A convention can also help readers find you and your books. I sold a few copies of my books and handed out a lot of bookmarks, but I wasn't there to be a pain-in-the-butt marketing idiot. I was there to relax and enjoy and stretch my mind. I was there to meet new friends and connect with old ones.

I was also there to escape from my job and my kids for a weekend, but that's another story. Norwescon was a much needed vacation from my normal routine.

If you haven't ever thought about attending a con, why not do some research and see what your area has to offer? SF/F cons are loads of fun, even for those who are only casual readers or costumers.

Tuesday, March 22, 2011

Word Choice

No one wants to use the same word over and over again. It's easier to repeat "walked" every time your characters move, yes, but there's also "stumbled", "galumphed", or a plethora of other words to replace it.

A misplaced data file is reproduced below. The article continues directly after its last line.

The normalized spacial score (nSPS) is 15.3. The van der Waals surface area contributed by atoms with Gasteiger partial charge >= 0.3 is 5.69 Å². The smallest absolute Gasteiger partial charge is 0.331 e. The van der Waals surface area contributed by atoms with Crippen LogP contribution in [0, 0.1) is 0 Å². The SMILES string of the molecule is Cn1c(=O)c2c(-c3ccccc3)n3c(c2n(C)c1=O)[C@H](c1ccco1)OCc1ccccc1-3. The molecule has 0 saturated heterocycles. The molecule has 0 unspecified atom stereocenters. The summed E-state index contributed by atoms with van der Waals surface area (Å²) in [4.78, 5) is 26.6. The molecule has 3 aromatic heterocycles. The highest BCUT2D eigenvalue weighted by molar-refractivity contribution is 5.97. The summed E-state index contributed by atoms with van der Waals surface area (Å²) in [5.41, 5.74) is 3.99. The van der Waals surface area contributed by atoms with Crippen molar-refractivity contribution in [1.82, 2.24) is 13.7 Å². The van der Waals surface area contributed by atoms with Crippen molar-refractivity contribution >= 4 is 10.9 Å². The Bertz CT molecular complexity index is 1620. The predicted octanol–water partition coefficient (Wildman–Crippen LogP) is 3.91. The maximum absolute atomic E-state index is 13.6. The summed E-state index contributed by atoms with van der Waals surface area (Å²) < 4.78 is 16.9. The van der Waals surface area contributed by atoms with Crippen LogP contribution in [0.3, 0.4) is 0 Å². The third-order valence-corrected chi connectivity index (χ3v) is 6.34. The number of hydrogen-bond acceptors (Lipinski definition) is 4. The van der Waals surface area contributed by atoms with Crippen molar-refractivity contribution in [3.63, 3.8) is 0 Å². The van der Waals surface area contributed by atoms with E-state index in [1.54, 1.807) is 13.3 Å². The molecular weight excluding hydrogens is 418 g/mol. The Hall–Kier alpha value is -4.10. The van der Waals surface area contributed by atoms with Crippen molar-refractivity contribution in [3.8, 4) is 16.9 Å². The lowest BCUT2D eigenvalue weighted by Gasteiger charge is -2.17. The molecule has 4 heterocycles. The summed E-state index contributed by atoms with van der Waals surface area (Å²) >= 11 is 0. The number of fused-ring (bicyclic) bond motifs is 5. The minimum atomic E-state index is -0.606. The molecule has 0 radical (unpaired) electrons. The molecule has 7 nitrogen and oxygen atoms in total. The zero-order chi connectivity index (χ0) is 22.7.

Now, varying word choice is a topic that has been beaten to death, revived, and beaten to death again. I don't intend to cover it anymore than it already has been. This is all about drugging the little brain demon that throws out words like "emerged" and "tympanum" because you've been taught to vary your words as much as possible.

That little demon really does need to be drugged, I promise.

I really promise.

There are certain words that just don't belong. I can't actually tell you there are words not to use - everything has its place - but I will tell you that certain things need to be avoided.

1: Anything technical can probably be explained in a way that isn't foreign to everyone without a doctorate. No gluteus maximii or canis lupus or anything else no one normal can understand.

2: Nothing that makes your commoner sound like royalty (unless that's the effect you're looking for). Nobody needs to emerge from their barracks (I am guilty of that).

Those are the two big things that amateur writers tend to do (and professional writers are guilty of it too, I'm sure). if anything just makes you laugh to read it (unless it's a comedy), change it to something more appropriate.

Blessed be,

Sunday, March 20, 2011